Moabbi AM, et al. (2012) Role for gene looping in intron-mediated enhancement of transcription. Proc Natl Acad Sci U S A 109(22):8505-10
Abstract: Intron-containing genes are often transcribed more efficiently than nonintronic genes. The effect of introns on transcription of genes is an evolutionarily conserved feature, being exhibited by such diverse organisms as yeast, plants, flies, and mammals. The mechanism of intron-mediated transcriptional activation, however, is not entirely clear. To address this issue, we inserted an intron in INO1, which is a nonintronic gene, and deleted the intron from ASC1, which contains a natural intron. We then compared transcription of INO1 and ASC1 genes in the presence and absence of an intron. Transcription of both genes was significantly stimulated by the intron. The introns have a direct role in enhancing transcription of INO1 and ASC1 because there was a marked increase in nascent transcripts from these genes in the presence of an intron. Intron-mediated enhancement of transcription required a splicing competent intron. Interestingly, both INO1 and ASC1 were in a looped configuration when their genes contained an intron. Intron-dependent gene looping involved a physical interaction of the promoter and the terminator regions. In addition, the promoter region interacted with the 5' splice site and the terminator with the 3' splice site. Intron-mediated enhancement of transcription was completely abolished in the looping defective sua7-1 strain. No effect on splicing, however, was observed in sua7-1 strain. On the basis of these results, we propose a role for gene looping in intron-mediated transcriptional activation of genes in yeast.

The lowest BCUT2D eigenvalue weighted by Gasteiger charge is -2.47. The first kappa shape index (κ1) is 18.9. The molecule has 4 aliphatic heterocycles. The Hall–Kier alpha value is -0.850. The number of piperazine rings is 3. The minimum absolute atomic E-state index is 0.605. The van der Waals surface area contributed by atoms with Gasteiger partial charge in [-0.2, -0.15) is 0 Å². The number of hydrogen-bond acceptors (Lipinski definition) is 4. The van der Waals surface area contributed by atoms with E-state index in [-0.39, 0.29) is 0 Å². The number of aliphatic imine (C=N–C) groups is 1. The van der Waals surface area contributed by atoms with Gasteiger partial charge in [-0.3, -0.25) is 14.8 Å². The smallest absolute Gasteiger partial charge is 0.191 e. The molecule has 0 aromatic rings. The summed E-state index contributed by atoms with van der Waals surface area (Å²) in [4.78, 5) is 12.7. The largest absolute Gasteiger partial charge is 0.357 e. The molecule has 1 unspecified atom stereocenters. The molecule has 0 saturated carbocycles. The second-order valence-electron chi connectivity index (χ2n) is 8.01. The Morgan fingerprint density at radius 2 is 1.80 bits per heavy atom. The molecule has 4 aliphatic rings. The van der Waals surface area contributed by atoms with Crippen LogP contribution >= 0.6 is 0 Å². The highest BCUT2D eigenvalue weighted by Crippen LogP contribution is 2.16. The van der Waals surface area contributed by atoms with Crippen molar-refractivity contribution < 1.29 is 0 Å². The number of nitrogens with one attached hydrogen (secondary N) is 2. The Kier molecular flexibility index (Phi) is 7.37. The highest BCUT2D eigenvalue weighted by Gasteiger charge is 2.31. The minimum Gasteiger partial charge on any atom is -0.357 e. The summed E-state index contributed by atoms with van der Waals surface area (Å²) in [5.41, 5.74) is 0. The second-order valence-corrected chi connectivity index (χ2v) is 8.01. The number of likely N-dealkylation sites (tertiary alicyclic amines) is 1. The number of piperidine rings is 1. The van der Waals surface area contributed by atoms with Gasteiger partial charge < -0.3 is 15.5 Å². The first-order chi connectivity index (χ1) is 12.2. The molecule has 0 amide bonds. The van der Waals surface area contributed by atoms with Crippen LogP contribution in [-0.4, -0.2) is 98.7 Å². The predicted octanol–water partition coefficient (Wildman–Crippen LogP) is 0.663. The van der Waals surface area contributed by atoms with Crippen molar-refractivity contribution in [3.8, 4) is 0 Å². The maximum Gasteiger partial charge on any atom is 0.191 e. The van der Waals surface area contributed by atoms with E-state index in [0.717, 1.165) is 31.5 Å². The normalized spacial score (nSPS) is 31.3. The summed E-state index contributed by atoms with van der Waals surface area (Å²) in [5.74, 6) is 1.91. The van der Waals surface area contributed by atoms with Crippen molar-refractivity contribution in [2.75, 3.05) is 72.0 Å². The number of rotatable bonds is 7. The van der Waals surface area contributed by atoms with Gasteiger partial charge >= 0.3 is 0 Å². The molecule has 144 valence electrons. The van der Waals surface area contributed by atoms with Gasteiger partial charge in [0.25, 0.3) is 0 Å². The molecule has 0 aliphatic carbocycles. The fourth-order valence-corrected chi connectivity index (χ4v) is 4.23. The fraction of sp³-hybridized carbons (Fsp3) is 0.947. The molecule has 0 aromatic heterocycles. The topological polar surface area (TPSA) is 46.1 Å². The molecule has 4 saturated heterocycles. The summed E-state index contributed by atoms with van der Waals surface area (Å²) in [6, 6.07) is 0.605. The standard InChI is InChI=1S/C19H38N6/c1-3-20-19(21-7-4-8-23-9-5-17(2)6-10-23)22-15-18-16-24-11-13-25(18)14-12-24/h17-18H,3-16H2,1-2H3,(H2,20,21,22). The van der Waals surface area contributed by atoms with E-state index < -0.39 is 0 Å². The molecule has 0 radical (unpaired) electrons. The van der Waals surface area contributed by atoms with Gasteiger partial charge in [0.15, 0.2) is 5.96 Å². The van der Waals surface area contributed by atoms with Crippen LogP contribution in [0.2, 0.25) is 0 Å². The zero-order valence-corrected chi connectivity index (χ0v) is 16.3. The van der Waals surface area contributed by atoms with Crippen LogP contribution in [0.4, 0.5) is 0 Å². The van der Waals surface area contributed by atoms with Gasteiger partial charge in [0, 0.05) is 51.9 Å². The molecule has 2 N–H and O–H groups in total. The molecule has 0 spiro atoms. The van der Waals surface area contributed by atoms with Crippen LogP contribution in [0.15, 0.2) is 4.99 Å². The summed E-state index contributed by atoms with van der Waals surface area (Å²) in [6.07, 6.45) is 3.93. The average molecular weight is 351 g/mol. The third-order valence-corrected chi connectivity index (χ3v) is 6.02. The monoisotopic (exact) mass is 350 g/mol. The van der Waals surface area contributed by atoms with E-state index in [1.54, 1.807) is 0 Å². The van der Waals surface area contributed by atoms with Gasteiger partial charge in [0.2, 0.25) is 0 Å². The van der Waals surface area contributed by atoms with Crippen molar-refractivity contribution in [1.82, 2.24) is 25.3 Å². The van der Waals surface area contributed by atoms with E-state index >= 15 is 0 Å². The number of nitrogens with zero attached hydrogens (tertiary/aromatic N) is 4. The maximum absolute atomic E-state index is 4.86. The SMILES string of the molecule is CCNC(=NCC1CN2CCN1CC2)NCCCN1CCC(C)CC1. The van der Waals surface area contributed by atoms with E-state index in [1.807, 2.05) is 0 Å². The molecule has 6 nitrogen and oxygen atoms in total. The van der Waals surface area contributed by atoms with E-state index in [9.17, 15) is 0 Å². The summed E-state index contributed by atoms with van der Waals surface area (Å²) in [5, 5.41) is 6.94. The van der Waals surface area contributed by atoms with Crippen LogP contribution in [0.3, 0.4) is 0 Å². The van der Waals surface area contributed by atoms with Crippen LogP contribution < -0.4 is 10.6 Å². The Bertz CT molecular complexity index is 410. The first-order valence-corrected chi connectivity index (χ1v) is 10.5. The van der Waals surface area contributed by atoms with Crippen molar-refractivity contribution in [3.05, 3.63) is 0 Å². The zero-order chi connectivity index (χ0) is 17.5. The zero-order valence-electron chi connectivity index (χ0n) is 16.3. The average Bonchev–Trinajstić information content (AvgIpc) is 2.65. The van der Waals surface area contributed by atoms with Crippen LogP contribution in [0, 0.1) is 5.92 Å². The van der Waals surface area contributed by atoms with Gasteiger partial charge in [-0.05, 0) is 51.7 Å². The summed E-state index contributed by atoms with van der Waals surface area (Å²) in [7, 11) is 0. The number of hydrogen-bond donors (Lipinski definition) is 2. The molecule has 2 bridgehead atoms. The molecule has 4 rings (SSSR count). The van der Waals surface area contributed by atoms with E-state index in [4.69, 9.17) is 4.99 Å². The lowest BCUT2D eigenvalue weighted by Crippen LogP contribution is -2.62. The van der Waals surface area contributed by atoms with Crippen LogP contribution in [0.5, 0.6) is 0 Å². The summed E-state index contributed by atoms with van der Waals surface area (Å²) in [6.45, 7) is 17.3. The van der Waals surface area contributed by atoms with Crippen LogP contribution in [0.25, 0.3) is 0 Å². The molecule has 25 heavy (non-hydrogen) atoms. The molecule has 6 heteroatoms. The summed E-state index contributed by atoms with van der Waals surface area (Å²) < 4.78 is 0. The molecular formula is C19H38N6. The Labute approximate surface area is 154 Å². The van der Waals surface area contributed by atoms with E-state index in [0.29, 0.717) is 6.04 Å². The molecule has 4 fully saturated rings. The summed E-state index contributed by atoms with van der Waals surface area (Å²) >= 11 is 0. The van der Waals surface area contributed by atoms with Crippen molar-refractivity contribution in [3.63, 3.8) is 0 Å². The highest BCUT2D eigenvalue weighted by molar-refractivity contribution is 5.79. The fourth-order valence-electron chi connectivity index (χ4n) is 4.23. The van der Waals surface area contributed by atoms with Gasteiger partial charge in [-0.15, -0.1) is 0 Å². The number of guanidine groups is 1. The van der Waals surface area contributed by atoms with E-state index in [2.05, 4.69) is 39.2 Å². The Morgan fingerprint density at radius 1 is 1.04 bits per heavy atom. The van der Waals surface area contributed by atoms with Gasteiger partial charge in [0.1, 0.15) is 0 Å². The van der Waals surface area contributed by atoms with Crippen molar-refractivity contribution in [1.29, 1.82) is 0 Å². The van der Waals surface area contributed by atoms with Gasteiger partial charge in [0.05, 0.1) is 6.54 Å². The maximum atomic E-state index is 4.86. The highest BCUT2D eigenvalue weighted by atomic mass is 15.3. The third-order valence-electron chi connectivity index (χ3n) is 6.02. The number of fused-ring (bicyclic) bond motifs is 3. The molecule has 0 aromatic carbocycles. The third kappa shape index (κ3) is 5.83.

|Status: Published||Type: Journal Article | Research Support, Non-U.S. Gov't||PubMed ID: 22586116|
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